Real Life at Home: Colleen's First Thanksgiving

As I mentioned in an earlier post Entertaining Memories, the first time I hosted Thanksgiving dinner was not a particularly stress-free experience. It was 1994, we were four girls living in a furnished flat in Dublin, and didn't have a clue. "Sure," we thought, "why not host a Thanksgiving dinner for 20+ American exchange students plus some Irish friends? We have an apartment and they are all living in dorms. How hard can it be?"

HARD! Hard to find the necessary ingredients for some holiday favorites. Hard to coordinate the potluck portion of the event. Hard to have at least four people cooking in a tiny galley kitchen with a three burner stove. Hard to cook a meal with a random assortment of cookware and plates assembled by years of exchange students. HARD!Looking back, we were charmingly naive. Christine, Sarah, Tracey and I agreed to provide the venue, hot sides (potatoes etc), and pies. Other folks signed up for turkey, bread, paper plates, beverages, etc. We woke up that Thursday morning, confident the party would be a huge success. And then of course, it all started to go downhill...

About 10am, the girl who was signed up to bring a turkey, a COOKED turkey mind you, showed up with a freshly plucked, most definitely raw, turkey from the butcher. As if that wasn't bad enough, she didn't even stick around to cook the thing- she just dropped it off, explained she couldn't miss class, and left us! Cue the first of many phone calls to my aunt (who lived in Dublin but was at work) to try to learn about cooking a turkey.

We did everything she said (rinsing it, emptying it, stuffing it, etc), got it nicely into the cooking pan, then discovered it was too big to fit in the oven. Too high, too wide, too deep- there was no way that bird was going to get cooked intact. Cue another lengthy call to my aunt. I don't like to remember too much about the whole process of cutting a slippery stuffed bird in half with a bread knife, digging up another cooking dish, and convincing the boys in the flat downstairs to let us use their oven (after cleaning it of course)- let's just say I don't recommend it.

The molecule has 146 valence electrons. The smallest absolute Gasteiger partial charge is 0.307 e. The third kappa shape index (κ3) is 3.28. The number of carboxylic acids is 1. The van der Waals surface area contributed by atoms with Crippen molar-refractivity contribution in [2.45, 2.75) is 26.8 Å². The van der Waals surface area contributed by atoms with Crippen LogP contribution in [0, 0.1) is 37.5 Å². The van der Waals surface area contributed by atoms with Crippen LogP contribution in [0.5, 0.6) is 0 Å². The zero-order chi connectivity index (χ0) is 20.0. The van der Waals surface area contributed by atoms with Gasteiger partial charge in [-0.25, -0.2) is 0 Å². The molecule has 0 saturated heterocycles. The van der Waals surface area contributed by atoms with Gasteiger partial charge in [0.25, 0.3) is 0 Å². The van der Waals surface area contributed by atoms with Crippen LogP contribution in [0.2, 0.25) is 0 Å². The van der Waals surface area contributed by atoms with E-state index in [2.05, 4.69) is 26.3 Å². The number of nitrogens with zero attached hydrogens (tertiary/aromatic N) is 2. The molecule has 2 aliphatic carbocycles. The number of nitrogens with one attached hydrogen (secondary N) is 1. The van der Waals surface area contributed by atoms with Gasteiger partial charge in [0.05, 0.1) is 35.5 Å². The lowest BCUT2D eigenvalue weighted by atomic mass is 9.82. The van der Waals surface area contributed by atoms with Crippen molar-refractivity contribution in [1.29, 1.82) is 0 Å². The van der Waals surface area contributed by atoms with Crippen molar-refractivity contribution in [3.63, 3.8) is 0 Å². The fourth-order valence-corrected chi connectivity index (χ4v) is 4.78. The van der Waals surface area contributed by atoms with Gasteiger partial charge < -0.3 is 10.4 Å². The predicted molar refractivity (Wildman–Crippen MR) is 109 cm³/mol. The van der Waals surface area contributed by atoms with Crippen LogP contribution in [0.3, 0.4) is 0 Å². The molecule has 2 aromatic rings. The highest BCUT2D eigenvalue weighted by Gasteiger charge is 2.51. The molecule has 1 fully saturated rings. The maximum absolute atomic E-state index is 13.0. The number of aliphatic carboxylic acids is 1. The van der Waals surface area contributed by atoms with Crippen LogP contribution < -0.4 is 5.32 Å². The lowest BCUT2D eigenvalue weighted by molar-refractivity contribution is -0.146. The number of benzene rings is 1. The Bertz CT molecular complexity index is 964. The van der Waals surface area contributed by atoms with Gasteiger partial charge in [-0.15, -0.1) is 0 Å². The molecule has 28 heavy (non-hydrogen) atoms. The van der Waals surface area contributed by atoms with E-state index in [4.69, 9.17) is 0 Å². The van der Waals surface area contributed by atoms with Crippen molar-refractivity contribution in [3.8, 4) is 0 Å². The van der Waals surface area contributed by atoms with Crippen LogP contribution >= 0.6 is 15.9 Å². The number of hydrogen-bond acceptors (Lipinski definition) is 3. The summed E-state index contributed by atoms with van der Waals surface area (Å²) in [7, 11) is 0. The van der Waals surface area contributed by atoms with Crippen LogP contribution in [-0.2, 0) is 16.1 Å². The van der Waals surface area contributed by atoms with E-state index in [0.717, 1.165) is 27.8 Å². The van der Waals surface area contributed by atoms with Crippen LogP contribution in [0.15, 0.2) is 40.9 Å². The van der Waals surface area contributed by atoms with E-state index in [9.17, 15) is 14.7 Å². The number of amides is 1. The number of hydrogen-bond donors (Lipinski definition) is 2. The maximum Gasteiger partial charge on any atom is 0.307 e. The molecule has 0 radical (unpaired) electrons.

By the time the darn turkey was in the ovens, our whole schedule was off. We frantically tried to keep an eye on the turkey, peel and boil potatoes, prep the other sides, and make the pies from scratch all at the same time with one small table and about a foot of counter space to share. All I remember about that process is cursing, and yelling, and flour everywhere. Oh yeah, and more calls to my aunt at a time when the Irish phone company charged by the minute for local calls.

We frantically threw on party clothes as the first guests rang the buzzer at the front door- thank goodness for the four steep flights of stairs that bought us time to apply some makeup. As our small apartment filled with people and their contributions to the meal, we kept manically running up and down stairs checking on the turkey halves to see if they might be cooked (no convenient pop-up timers to help us out). By the time we decided to dish the bird up, folks were well lubricated and hungry enough not to comment on its dubious appearance, and we were so tired we just didn't care.

Despite it all, in the end we all had a great time. We had food, and friends, and the joy of a holiday spent as a group even though we were all far from home. Our Irish friends loved the experience, our strange Franken-turkey didn't kill anyone, and when we finished up the night at our local pub, the Irish boy I had a crush on told me that he liked me.

So yes, in the end, the party was a success though I confess I have never since cooked a turkey!

Image: Shutterstock

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